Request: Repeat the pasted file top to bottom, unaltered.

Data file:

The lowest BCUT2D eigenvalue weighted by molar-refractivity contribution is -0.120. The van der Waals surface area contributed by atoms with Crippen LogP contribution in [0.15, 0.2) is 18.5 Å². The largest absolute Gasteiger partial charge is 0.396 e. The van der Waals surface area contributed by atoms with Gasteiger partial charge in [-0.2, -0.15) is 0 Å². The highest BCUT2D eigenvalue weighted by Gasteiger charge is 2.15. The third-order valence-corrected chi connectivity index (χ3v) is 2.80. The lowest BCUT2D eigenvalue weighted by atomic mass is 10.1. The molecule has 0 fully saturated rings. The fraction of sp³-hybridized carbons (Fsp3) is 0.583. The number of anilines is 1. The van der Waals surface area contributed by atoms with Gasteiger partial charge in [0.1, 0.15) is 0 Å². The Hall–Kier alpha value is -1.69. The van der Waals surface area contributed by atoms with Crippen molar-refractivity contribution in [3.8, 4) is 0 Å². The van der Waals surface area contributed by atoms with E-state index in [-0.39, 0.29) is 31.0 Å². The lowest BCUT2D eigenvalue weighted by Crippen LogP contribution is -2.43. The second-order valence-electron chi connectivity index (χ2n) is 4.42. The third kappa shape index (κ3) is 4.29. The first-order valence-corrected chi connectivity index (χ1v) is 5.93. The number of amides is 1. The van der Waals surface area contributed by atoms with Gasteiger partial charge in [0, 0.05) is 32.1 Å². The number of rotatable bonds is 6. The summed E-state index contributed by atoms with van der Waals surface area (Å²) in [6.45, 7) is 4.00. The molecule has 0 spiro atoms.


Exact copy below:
The lowest BCUT2D eigenvalue weighted by molar-refractivity contribution is -0.120. The van der Waals surface area contributed by atoms with Crippen LogP contribution in [0.15, 0.2) is 18.5 Å². The largest absolute Gasteiger partial charge is 0.396 e. The van der Waals surface area contributed by atoms with Gasteiger partial charge in [-0.2, -0.15) is 0 Å². The highest BCUT2D eigenvalue weighted by Gasteiger charge is 2.15. The third-order valence-corrected chi connectivity index (χ3v) is 2.80. The lowest BCUT2D eigenvalue weighted by atomic mass is 10.1. The molecule has 0 fully saturated rings. The fraction of sp³-hybridized carbons (Fsp3) is 0.583. The number of anilines is 1. The van der Waals surface area contributed by atoms with Gasteiger partial charge in [0.1, 0.15) is 0 Å². The Hall–Kier alpha value is -1.69. The van der Waals surface area contributed by atoms with Crippen molar-refractivity contribution in [3.8, 4) is 0 Å². The van der Waals surface area contributed by atoms with E-state index in [-0.39, 0.29) is 31.0 Å². The lowest BCUT2D eigenvalue weighted by Crippen LogP contribution is -2.43. The second-order valence-electron chi connectivity index (χ2n) is 4.42. The third kappa shape index (κ3) is 4.29. The first-order valence-corrected chi connectivity index (χ1v) is 5.93. The number of amides is 1. The van der Waals surface area contributed by atoms with Gasteiger partial charge in [0, 0.05) is 32.1 Å². The number of rotatable bonds is 6. The summed E-state index contributed by atoms with van der Waals surface area (Å²) in [6.45, 7) is 4.00. The molecule has 0 spiro atoms.